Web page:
Preprint Article Version 1 Preserved in Portico This version is not peer-reviewed

The role of organizational culture in normalizing paramedic exposure to violence

Version 1 : Received: 15 January 2022 / Approved: 19 January 2022 / Online: 19 January 2022 (16:04:48 CET)

A peer-reviewed article of this Preprint also exists.

Mausz, J., Johnston, M. and Donnelly, E.A. (2021), "The role of organizational culture in normalizing paramedic exposure to violence", Journal of Aggression, Conflict and Peace Research, Vol. ahead-of-print No. ahead-of-print. https://doi.org/10.1108/JACPR-06-2021-0607 Mausz, J., Johnston, M. and Donnelly, E.A. (2021), "The role of organizational culture in normalizing paramedic exposure to violence", Journal of Aggression, Conflict and Peace Research, Vol. ahead-of-print No. ahead-of-print. https://doi.org/10.1108/JACPR-06-2021-0607

Journal reference: Journal of Aggression, Conflict and Peace Research 2021
DOI: 10.1108/JACPR-06-2021-0607

Abstract

Purpose Violence against paramedics is a complex – but underreported – problem. Extant research suggests organizational culture may play a role in sustaining cultural norms that downplay the significance and limit reporting. Our objective was to qualitatively explore paramedics’ experience with violence, with particular emphasis on understanding how organizational culture contributes to under-reporting. Approach We surveyed paramedics from a single, large, urban service in Ontario, Canada, asking participants to describe their experiences with violence, including whether – and why or why not – the incidents were reported. Within a constructivist epistemology, we used inductive thematic analysis with successive rounds of coding to identify and then define features of organizational culture that limit reporting. Findings A total of 196 (33% of eligible) paramedics completed the survey. Fully 98% of participants disclosed having experienced some form of violence; however only a minority (40%) reported the incidents to management, or the police (21%). We defined a framework within which a lack of support from management, and consequences for offenders, implicitly positions the ability of paramedics to “brush off” violent encounters as an expected professional competency. Disclosing emotional or psychological distress in response to violent encounters invited questions as to whether the individual is personally suited to paramedic work. Originality While the extant research has indicated that underreporting is a problem, our findings shed light on why – a critical first step in addressing what has been described as a serious public health problem.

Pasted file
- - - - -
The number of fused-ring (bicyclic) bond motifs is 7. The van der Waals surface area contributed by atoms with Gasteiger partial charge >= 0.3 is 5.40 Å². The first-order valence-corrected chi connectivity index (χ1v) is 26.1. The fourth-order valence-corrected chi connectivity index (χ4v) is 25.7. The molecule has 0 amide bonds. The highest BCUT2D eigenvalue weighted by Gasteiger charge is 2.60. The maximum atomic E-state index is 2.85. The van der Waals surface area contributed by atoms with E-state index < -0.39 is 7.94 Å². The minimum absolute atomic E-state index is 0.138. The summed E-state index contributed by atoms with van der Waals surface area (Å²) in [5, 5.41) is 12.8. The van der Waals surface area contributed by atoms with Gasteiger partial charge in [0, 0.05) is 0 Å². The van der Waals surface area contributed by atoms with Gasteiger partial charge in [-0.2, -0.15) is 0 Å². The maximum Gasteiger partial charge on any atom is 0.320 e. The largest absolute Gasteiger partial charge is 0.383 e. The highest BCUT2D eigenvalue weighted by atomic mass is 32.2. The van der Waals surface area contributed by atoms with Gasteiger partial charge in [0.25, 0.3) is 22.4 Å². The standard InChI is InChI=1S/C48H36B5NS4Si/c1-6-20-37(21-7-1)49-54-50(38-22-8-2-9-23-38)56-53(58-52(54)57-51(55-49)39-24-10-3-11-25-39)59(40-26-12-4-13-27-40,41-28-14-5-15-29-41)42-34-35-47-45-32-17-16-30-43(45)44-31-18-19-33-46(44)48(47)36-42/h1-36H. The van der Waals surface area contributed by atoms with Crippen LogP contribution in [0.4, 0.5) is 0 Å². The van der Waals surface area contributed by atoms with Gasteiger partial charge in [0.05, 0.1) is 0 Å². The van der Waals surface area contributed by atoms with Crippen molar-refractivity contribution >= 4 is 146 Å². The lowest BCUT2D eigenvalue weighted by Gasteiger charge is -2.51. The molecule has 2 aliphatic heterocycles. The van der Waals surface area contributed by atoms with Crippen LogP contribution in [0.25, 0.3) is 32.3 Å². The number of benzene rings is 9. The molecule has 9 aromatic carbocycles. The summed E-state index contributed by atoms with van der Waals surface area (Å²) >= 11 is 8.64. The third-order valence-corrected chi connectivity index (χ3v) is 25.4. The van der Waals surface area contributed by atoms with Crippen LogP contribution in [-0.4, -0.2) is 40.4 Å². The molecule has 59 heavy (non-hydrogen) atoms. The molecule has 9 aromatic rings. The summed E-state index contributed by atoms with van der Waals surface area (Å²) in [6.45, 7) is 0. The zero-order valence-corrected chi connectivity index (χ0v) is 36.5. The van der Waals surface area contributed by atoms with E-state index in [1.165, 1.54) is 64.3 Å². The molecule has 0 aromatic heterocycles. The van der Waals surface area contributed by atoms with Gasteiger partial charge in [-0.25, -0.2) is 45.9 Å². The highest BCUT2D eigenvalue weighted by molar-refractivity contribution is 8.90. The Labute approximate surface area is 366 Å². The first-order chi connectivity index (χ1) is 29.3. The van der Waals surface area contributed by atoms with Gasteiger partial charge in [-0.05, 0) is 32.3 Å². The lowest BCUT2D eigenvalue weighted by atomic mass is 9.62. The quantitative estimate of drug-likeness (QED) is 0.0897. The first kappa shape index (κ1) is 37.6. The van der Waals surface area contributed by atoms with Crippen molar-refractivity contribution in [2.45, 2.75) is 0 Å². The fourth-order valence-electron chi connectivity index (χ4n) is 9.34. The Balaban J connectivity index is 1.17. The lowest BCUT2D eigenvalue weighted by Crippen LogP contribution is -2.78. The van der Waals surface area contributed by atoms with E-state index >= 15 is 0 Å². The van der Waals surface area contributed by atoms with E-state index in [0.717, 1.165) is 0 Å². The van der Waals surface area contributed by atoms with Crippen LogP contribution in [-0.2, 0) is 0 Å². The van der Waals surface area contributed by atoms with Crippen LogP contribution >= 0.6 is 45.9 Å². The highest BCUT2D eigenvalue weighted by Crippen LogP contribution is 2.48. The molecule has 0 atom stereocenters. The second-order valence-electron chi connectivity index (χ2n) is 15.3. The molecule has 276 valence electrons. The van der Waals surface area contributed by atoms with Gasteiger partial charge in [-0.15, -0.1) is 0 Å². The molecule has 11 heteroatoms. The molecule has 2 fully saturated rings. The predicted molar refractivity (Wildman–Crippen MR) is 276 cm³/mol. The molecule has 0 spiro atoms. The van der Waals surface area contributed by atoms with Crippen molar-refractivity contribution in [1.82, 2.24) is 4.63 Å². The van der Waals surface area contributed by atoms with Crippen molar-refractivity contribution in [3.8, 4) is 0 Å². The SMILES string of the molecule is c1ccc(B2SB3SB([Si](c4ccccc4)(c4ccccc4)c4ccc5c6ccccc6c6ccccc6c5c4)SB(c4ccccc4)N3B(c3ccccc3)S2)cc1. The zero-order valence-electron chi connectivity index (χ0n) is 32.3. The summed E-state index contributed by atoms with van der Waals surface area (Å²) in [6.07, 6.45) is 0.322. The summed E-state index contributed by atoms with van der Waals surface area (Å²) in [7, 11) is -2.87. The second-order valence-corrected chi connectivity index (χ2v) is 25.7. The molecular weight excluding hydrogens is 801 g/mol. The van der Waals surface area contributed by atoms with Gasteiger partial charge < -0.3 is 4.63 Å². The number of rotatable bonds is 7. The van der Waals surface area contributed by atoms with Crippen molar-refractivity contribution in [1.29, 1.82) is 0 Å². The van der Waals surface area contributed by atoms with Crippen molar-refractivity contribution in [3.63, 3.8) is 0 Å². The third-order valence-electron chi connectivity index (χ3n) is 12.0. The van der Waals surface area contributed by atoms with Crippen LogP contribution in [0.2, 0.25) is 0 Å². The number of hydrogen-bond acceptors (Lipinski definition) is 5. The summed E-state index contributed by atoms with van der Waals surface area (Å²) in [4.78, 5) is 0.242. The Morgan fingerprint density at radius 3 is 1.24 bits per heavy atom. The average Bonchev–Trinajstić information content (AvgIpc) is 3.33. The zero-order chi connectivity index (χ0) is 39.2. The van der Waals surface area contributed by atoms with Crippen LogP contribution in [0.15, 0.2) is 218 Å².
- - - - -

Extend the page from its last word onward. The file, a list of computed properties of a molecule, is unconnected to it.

Keywords

Paramedic; Violence; Qualitative Research; Operational Stress Injury; Mental Health

Subject

SOCIAL SCIENCES, Accounting

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